Monday, January 19, 2009
My dream house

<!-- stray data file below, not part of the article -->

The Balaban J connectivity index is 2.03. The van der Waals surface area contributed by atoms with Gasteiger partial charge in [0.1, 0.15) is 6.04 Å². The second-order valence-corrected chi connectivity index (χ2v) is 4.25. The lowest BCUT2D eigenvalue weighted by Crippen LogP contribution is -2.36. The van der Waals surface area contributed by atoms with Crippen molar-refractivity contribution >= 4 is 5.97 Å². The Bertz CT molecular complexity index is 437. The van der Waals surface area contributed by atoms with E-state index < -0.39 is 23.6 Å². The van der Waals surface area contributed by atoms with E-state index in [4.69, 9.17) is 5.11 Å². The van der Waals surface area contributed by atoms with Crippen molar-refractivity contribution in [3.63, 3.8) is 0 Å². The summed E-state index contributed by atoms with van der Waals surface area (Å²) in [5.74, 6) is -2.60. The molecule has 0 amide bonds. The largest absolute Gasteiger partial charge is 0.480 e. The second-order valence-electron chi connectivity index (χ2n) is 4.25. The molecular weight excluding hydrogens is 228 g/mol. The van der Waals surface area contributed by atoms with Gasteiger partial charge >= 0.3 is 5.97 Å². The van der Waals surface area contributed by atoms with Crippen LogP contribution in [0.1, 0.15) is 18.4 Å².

The Farmhouse by Reed Whittemore Our house is an old farmhouse, whose properties The town has gradually purchased, leaving it Only a city lot and a few trees Of all that wood and busheldom and breeze It once served. It is high and square, And its lines, such as they are, have been muddled by several Conflicting remodelers, whose care In widening, lengthening, adding on, letting in air Has left it with four kinds of windows, three porches And a door that leads to a closet that is not there. The city houses around us have borrowed from verse And the Old Dominion; their cosmopolitan Muddle is elegant next to ours. We think of moving, and say we'll add no more dollars To those already spent making a box Of what was, is and will be, forever, a box, When there's land. empty and unboxed, down a few blocks. Waiting. We say this as we pull down, pull up, push out And generally persevere with our renovating-- That is, making new again--knowing That houses like our house are not made new again Any more than a man is. All that growing Up and away from the land, that bowing To impersonal social forces that transform Wheat fields into rows of two-bedroom ramblers Must be acknowledged; but the warm Part of our country boy will not form. It remains, behind new windows, doors and porches, Hugging its childhood, staying down on the farm.